ChabadNewOrleans Blog

Katrina @ 5 - May We Celebrate

As we approach the five year anniversary since that pivotal time in our city's history, I'd like share some of my musings with you.

There is no question that Katrina was a most devestating experience. The destruction of not just a city but a region. The loss of life. The loss of property and possessions. The exile of hundreds of thousands of people. The loss of history and knowing that some things will just never be the same.

Yet, looking at the situation 5 years later, it appears that many positive things evolved from the storm. First and foremost, the millions of acts of kindness during and just after Katrina. We were all recipients of so much goodness from so many groups and individuals. The raising of social awareness and the social response in the form of new groups, organizations, non-profits who are involved in the rebuilding and reinvention of New Orleans. Economic growth, the success of the charter school system, the young blood looking to be a part of an historical resurgence. A new political climate with less tolerance for corruption. Greater focus on the environmental issues that contributed to the impact of Katrina, such as the wetlands and coastal errosion.

So the question is, how do we celebrate the progress with being insensitive to the loss? Need we feel guilty that these improvements were seemingly made "on the backs" of those who lost their lives or their property or their stability?

There is a parallel in Jewish history for this issue. The destruction of the 2nd Temple resulted our long and bitter exile. We have been persecuted in every imagineable way by every group on earth. Yet, the greatest developments in Torah have taken place in exile. The Mishna was compiled after the Temple's destruction. The Talmud was authored in Babylonia. The fundemental works of Kabbala were transcribed in the period of exile. The great teachings of Jewish philosophy came to us in exile. The Baal Shemtov and the doctrines of Chasidism came to in times of great persecution. Rambam, Rashi and so many others taught in times of great peril.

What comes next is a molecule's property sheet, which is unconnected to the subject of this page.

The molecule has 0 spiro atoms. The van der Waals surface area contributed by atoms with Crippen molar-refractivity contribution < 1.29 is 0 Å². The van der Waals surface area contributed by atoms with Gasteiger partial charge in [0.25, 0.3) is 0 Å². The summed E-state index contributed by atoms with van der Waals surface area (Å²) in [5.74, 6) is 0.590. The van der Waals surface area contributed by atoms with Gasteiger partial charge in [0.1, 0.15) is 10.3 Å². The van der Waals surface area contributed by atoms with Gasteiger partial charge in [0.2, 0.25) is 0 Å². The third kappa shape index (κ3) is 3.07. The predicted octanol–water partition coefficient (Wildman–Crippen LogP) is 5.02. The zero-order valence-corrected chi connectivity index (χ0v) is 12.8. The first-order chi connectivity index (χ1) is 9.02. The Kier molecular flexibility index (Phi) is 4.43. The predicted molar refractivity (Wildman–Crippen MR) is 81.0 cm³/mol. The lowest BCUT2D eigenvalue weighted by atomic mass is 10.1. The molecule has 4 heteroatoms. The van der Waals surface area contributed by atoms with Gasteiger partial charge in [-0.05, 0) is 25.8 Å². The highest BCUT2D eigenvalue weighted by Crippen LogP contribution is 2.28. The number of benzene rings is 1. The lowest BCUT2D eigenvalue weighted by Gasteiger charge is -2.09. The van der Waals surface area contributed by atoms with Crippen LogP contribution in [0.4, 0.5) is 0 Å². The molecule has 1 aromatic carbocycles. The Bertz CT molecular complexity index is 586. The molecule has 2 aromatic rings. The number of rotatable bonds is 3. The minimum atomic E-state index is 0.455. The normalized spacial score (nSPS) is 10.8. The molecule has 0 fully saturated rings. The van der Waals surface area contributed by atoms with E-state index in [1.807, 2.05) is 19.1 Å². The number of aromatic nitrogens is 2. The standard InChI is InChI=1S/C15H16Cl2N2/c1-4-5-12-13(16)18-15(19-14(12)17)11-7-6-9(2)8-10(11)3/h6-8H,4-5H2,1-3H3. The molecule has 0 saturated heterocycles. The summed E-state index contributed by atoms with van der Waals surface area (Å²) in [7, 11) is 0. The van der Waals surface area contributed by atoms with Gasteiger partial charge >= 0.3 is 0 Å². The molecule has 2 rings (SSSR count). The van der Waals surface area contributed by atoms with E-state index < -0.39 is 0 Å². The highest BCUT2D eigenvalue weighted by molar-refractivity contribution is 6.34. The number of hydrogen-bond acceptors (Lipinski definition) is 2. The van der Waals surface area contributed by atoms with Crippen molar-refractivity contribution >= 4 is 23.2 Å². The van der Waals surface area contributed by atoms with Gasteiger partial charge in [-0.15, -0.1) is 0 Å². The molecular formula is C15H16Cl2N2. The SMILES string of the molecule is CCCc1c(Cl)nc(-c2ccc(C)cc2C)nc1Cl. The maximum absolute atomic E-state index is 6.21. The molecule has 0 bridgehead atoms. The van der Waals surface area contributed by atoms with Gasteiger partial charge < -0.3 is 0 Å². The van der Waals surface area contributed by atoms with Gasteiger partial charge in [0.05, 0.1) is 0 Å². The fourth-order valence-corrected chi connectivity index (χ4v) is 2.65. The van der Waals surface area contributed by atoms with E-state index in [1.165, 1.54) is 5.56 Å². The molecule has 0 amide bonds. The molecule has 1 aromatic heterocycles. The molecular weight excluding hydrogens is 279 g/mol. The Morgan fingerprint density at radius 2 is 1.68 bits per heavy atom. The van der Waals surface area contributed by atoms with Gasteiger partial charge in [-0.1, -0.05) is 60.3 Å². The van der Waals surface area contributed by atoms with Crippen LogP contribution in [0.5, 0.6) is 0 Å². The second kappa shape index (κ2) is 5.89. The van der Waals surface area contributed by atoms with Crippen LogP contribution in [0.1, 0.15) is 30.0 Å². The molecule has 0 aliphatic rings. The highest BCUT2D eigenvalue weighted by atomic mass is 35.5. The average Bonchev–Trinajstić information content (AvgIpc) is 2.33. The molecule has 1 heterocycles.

Perhaps it can be argued that the worst of times brings out people's best efforts. Either way we look at it the same question is there. How can we revel in the great developments that came on the back of the great losses?

At the end of the day, as people of faith, we are obliged to live in the paradox. On one hand we must ackowledge the loss but at the same time we need to do everything we can and "utilize every crisis" to come out on the other side better and stronger. Finally we need beseech G-d in prayer that He end the paradox of exile so we can have the best of both worlds, peace and tranquility on one hand, and progress and development on the other hand.

There was an ignorant farmer who came to town for Rosh Hashanah. Being illiterate he was unable to follow the prayers. So he spent his time looking around the room at others (sound familiar). When it came time for the blowing of the Shofar he observed everyone crying. He thought to himself, "they must be hungry like me so they are crying that the service is so long." Soon the crying ceased and thought, "they must realize that the longer the food cooks the more tender the meat will be so they are willing to wait to eat." Then at a high point in the service they were crying again. He mused "true the food gets better but how long can we wait." 

A Chasidic master used this parable in talking about the progress within exile. True there are positive developments but it has been taking way too long. 

I hope to see you at the community celebration this Saturday night at 9 PM at the New Orleans JCC. We celebrate our PROGRESS 5 years after the storm.